It will be appreciated that implementing storage control in this way allows the camera head to buffer incoming data with no knowledge of frame size or memory availability, while minimising the memory requirements of both the image subsystem and the camera head and removing the necessity of having to remember how many frames have been previously stored and read. In other words, if the image subsystem is reading a first frame at a sufficient rate that it frees up enough space in the buffer to store the next frame in a sequence in its entirety, then it issues a ‘continue’ signal and the next frame is buffered. If, however, when that next image frame has been generated, there is insufficient space in the buffer to store it completely, no ‘continue’ signal is issued and that frame is not buffered. In fact, the image subsystem may be reading data at such a low rate that it does not read enough of the first frame of image data to free up a whole frame's worth of buffer space until, say, the fifth frame of image data in a sequence has been generated by the image capture device, in which case, when the ‘continue’ signal is finally issued, it is this fifth frame which will be stored next, the second, third and fourth frames having been disregarded altogether.
It will be appreciated that the memory device or buffer may be provided in the camera head or the host computer itself. In the case where the buffer is provided in the camera head, the ‘continue’ signal referred to above is particularly useful in accounting for variable frame sizes (as the buffer would probably be dedicated and, as such, would be of fixed size and capacity). In the case where the buffer is in the host computer, however, the ‘continue’ signal is more relevant to the problems caused by variable frame rates as well as sizes because the buffer is unlikely to be dedicated to the image data processing function, and as such is likely to have a varying capacity.
As such, the image capture device, which necessarily includes an image sensor, is preferably arranged such that the image sensor generates a ‘start-of-frame’ (SOF) signal at the start of each captured image frame and/or and ‘end-of-frame’ (EOF) signal at the end of captured image frame. If, when a frame is being written to the memory device, an EOF is received to indicate that the entire frame has been written to the memory device before any of it has been written to the image subsystem (i.e, while the image subsystem is still reading the frame previously written to the buffer), the apparatus is preferably arranged to clear that unwritten frame from the buffer and to start reading the next frame in the sequence into the buffer. Thus, when the image subsystem finally gets around to reading the next frame of image data in the buffer, it will be the one most recently generated by the image capture device, thereby ensuring that the image data being read and consumed by the image subsystem is as up-to-date as possible, facilitating the substantial elimination of image latency and the ‘sensible’ and controlled dropping of image frames.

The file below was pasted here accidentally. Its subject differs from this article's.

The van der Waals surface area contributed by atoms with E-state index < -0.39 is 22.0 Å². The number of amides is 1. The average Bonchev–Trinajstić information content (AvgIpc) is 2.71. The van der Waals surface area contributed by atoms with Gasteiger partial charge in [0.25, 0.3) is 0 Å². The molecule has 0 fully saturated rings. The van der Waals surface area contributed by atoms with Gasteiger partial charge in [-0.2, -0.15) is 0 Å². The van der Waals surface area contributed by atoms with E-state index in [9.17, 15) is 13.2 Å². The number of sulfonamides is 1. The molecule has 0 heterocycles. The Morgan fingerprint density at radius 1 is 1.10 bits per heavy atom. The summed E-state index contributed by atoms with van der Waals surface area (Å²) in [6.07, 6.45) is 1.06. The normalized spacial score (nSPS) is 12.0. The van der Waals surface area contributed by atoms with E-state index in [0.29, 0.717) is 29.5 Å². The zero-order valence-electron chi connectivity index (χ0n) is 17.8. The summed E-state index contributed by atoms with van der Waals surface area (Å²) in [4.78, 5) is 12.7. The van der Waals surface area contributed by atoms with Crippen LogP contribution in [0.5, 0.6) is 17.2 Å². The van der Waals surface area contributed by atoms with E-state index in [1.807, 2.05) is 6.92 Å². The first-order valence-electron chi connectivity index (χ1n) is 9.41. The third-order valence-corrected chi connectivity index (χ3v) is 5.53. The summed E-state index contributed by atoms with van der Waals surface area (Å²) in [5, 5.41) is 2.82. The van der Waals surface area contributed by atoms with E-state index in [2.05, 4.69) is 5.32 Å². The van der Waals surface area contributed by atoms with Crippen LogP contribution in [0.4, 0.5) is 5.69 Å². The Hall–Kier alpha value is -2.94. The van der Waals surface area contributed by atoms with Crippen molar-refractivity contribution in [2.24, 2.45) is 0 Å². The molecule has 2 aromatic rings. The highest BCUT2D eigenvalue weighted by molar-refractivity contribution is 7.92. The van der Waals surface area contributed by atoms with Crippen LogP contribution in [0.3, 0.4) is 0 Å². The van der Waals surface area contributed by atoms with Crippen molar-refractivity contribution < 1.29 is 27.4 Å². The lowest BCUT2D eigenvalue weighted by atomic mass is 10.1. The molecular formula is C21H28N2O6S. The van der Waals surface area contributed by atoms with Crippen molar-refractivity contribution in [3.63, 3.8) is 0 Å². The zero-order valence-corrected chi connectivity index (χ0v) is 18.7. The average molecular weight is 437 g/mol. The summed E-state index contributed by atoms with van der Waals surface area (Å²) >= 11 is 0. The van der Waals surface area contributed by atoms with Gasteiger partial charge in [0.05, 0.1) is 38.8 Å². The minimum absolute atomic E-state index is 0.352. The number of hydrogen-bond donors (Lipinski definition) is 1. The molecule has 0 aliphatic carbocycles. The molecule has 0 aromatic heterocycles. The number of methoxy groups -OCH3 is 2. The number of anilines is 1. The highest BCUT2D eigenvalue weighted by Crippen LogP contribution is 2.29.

In a more preferred embodiment, the image sensor frame is only cleared from said memory device if and when the next SOF signal following said detected EOF signal is detected. Thus, for example, if the next frame had a long integrating period the start of the frame would be delayed, during which time the frame which would otherwise have been dropped could have been largely read.
An embodiment of the present invention will now be described by way of example only and with reference to the accompanying drawings, in which:
Initially, the image subsystem 22 implemented in the host computer 10 issues a ‘write’ command to the control module 20 which causes an image frame to be written to the (empty) buffer 18 from the image sensor 14, usually one pixel at a time although the image data could be buffered in another buffer (not shown) and transferred to the FIFO buffer in blocks. The image sensor 14 begins a new frame with a ‘start-of-frame’ (SOF) signal which is included in the frame of image data read into the buffer 18 for detection by the image subsystem 22 when it starts to read data out of the buffer 18.
When the image subsystem 22 is ready to ‘consume’ the image data stored in the buffer 18, it issues a ‘read’ command which causes the buffered image frame to be read out (preferably in blocks of data of a predetermined size) from the buffer 18 to the imaging subsystem, causing a block_ready_true flag to be set.
It will be appreciated that ‘consumption’ of data by the image subsystem may take several forms, including saving to disc and/or sending to the screen (not shown) of the host computer 10 for display. For the purposes of this specific description, however, it will be assumed that ‘consumption’ takes the form of sending the image data read from the buffer 18 to the host computer screen for display so as to act as a viewfinder for the camera 12.
While the first complete image frame is stored in the buffer 18, there is insufficient storage capacity within the buffer to store another complete frame of image data. Thus, the state machine enters a ‘spin’ mode or state in which data captured by the image sensor 14 in the camera 12 is essentially disregarded and not read to the buffer 18. However, once the ‘read’ command has been issued and the image subsystem 22 has read a sufficient portion of the first image frame to free up enough buffer space to store another entire frame, the image subsystem 22 issues a ‘continue’ signal which causes another frame of image data to be written into the buffer 18. The next frame to be stored may, of course be the next frame of image data in the sequence if the image subsystem is reading data out of the buffer at a sufficient rate. However, in many cases, the next frame stored may be the fifth next frame of image data in the sequence, say, the second, third and fourth frames having been disregarded in the ‘spin’ state.